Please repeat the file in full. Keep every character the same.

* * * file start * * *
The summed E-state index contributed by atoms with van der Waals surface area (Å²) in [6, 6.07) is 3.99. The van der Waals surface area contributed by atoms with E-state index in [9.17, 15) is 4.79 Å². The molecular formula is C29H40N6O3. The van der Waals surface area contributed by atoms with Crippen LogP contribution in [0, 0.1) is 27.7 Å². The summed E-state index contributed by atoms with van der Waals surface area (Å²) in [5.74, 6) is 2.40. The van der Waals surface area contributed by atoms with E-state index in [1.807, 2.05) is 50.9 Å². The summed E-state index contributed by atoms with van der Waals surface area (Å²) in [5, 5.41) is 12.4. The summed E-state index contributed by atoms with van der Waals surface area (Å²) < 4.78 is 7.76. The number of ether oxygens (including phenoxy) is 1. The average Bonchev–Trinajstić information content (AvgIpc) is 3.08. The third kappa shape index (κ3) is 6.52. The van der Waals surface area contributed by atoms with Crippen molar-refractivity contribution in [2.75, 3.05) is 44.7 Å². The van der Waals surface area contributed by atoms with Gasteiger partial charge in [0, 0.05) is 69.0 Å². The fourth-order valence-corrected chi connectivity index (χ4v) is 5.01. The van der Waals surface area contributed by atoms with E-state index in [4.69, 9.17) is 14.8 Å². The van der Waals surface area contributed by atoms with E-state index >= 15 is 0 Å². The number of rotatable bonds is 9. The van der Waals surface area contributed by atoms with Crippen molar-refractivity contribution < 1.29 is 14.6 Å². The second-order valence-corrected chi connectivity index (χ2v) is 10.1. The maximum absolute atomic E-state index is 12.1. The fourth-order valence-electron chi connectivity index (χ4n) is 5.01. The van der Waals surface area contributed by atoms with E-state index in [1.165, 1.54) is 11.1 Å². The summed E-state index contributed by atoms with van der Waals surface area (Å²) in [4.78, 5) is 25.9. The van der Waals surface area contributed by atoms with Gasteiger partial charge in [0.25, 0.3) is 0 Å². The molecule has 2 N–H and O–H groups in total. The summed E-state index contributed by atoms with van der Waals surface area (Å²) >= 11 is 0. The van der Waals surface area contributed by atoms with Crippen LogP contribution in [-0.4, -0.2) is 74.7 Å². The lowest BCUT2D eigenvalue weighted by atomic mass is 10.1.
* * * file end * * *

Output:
The summed E-state index contributed by atoms with van der Waals surface area (Å²) in [6, 6.07) is 3.99. The van der Waals surface area contributed by atoms with E-state index in [9.17, 15) is 4.79 Å². The molecular formula is C29H40N6O3. The van der Waals surface area contributed by atoms with Crippen LogP contribution in [0, 0.1) is 27.7 Å². The summed E-state index contributed by atoms with van der Waals surface area (Å²) in [5.74, 6) is 2.40. The van der Waals surface area contributed by atoms with E-state index in [1.807, 2.05) is 50.9 Å². The summed E-state index contributed by atoms with van der Waals surface area (Å²) in [5, 5.41) is 12.4. The summed E-state index contributed by atoms with van der Waals surface area (Å²) < 4.78 is 7.76. The number of ether oxygens (including phenoxy) is 1. The average Bonchev–Trinajstić information content (AvgIpc) is 3.08. The third kappa shape index (κ3) is 6.52. The van der Waals surface area contributed by atoms with Crippen molar-refractivity contribution in [2.75, 3.05) is 44.7 Å². The van der Waals surface area contributed by atoms with Gasteiger partial charge in [0, 0.05) is 69.0 Å². The fourth-order valence-corrected chi connectivity index (χ4v) is 5.01. The van der Waals surface area contributed by atoms with E-state index in [4.69, 9.17) is 14.8 Å². The van der Waals surface area contributed by atoms with E-state index >= 15 is 0 Å². The number of rotatable bonds is 9. The van der Waals surface area contributed by atoms with Crippen molar-refractivity contribution < 1.29 is 14.6 Å². The second-order valence-corrected chi connectivity index (χ2v) is 10.1. The maximum absolute atomic E-state index is 12.1. The fourth-order valence-electron chi connectivity index (χ4n) is 5.01. The van der Waals surface area contributed by atoms with E-state index in [1.165, 1.54) is 11.1 Å². The summed E-state index contributed by atoms with van der Waals surface area (Å²) in [4.78, 5) is 25.9. The van der Waals surface area contributed by atoms with Gasteiger partial charge in [0.25, 0.3) is 0 Å². The molecule has 2 N–H and O–H groups in total. The summed E-state index contributed by atoms with van der Waals surface area (Å²) >= 11 is 0. The van der Waals surface area contributed by atoms with Crippen LogP contribution in [-0.4, -0.2) is 74.7 Å². The lowest BCUT2D eigenvalue weighted by atomic mass is 10.1.